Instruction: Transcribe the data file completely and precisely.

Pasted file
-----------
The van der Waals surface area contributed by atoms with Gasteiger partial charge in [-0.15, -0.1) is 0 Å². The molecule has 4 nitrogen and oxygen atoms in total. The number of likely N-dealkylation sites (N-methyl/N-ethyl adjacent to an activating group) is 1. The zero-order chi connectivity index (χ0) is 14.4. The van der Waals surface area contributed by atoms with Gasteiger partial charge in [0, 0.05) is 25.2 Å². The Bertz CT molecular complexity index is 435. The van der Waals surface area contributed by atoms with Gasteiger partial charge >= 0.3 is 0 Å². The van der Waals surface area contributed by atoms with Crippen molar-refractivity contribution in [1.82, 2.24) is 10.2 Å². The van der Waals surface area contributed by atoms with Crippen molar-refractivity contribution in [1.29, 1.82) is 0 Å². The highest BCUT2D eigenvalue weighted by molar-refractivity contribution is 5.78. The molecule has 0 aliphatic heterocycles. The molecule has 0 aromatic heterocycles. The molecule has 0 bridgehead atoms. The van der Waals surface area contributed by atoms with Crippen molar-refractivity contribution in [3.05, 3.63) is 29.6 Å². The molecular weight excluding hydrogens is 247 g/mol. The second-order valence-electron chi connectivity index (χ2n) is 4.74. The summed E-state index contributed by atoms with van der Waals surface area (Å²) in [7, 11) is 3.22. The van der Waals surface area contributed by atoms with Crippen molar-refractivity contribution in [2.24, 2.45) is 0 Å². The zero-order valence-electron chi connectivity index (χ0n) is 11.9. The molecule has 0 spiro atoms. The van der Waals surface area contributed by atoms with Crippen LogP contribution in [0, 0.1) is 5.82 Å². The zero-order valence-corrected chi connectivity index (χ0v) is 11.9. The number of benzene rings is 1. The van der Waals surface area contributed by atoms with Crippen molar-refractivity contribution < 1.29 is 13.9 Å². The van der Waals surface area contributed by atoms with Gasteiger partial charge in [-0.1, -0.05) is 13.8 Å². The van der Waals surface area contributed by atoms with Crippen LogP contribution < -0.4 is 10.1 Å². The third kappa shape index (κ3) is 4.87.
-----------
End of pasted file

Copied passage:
The van der Waals surface area contributed by atoms with Gasteiger partial charge in [-0.15, -0.1) is 0 Å². The molecule has 4 nitrogen and oxygen atoms in total. The number of likely N-dealkylation sites (N-methyl/N-ethyl adjacent to an activating group) is 1. The zero-order chi connectivity index (χ0) is 14.4. The van der Waals surface area contributed by atoms with Gasteiger partial charge in [0, 0.05) is 25.2 Å². The Bertz CT molecular complexity index is 435. The van der Waals surface area contributed by atoms with Gasteiger partial charge >= 0.3 is 0 Å². The van der Waals surface area contributed by atoms with Crippen molar-refractivity contribution in [1.82, 2.24) is 10.2 Å². The van der Waals surface area contributed by atoms with Crippen molar-refractivity contribution in [1.29, 1.82) is 0 Å². The highest BCUT2D eigenvalue weighted by molar-refractivity contribution is 5.78. The molecule has 0 aliphatic heterocycles. The molecule has 0 aromatic heterocycles. The molecule has 0 bridgehead atoms. The van der Waals surface area contributed by atoms with Crippen molar-refractivity contribution in [3.05, 3.63) is 29.6 Å². The molecular weight excluding hydrogens is 247 g/mol. The second-order valence-electron chi connectivity index (χ2n) is 4.74. The summed E-state index contributed by atoms with van der Waals surface area (Å²) in [7, 11) is 3.22. The van der Waals surface area contributed by atoms with Crippen molar-refractivity contribution in [2.24, 2.45) is 0 Å². The zero-order valence-electron chi connectivity index (χ0n) is 11.9. The molecule has 0 spiro atoms. The van der Waals surface area contributed by atoms with Crippen LogP contribution in [0, 0.1) is 5.82 Å². The zero-order valence-corrected chi connectivity index (χ0v) is 11.9. The number of benzene rings is 1. The van der Waals surface area contributed by atoms with Crippen molar-refractivity contribution < 1.29 is 13.9 Å². The van der Waals surface area contributed by atoms with Gasteiger partial charge in [-0.1, -0.05) is 13.8 Å². The van der Waals surface area contributed by atoms with Crippen LogP contribution < -0.4 is 10.1 Å². The third kappa shape index (κ3) is 4.87.